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No matter how much you work out to achieve your overall fitness goals, there is no Spanks that can fix that double chin that creeps up on you before your eyes. You can look toned and fit from the shoulders down, but that double chin will haunt you. Many people suffer from this, all ages and stages of life. It is largely genetic and out of our control.
Now we can very effectively and permanently treat this! The FDA has recently approved the use of Kybella, is a Deoxycholic acid that once injected will destroy fat cells beneath the can area, keeping it from forming fat cells ever again.
How does it work?
Kybella is a synthetic form of deoxycholic acid, which is naturally produced by your body to aid in the breakdown of dietary fat. In this case, though, it’s injected through the muscle into the submental fat layer beneath your chin. Within minutes, the acid kills the cells through a process known as lysis; in the weeks that follow, your immune system will naturally (and permanently!) dispose of the cellular debris.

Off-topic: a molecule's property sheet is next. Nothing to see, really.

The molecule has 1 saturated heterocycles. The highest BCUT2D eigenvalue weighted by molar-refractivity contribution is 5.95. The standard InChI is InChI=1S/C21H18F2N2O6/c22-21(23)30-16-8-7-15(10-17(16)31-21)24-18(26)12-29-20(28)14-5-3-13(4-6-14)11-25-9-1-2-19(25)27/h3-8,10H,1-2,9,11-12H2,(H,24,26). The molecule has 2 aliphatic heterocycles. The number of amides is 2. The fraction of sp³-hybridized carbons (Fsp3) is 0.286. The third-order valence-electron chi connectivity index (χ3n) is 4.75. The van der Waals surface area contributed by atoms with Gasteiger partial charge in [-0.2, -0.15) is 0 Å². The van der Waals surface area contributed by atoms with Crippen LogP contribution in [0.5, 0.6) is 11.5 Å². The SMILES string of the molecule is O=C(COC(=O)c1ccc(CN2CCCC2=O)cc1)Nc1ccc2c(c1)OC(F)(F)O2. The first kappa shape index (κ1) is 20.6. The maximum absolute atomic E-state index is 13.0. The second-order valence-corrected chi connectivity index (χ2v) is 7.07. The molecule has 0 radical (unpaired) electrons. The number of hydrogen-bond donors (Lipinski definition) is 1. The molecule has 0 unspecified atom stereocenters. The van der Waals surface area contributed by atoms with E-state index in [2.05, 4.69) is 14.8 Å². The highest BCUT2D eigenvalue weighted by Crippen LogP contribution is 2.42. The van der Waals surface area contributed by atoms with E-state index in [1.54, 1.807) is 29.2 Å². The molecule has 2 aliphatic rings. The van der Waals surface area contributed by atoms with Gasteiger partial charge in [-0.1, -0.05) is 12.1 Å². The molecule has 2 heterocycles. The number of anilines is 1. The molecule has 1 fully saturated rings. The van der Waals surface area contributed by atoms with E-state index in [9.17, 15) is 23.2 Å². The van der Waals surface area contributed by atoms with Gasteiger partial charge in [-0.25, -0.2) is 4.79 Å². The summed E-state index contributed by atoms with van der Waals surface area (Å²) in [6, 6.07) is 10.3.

What is the procedure like?
Before the procedure, your healthcare provider will mark the injection sites with a marker and may administer a topical numbing agent or ice pack to ease any pain or discomfort. Usually 20 to 30, and up to 50, injections are used under the chin. The acid then works gradually to kill fat cells, which are metabolized by the body over the following weeks.
How many treatments will I need?
The number of treatment sessions necessary varies for each person. Multiple treatments might be needed to reach optimal results. You can receive up to six Kybella treatments, with at least one month between each session.
Risks and side effects?
Though Kybella is nonsurgical, some common side effects include pain, swelling, bruising, redness, and numbness. The recovery process associated with Kybella is minimal in most cases, and downtime varies from person to person. Minor side effects typically subside in one to two weeks. Serious side effects have occurred, including facial muscle weakness, uneven smile, trouble swallowing, or nerve injury in the jaw.
Questions? Reach out to discuss or book a complimentary consultation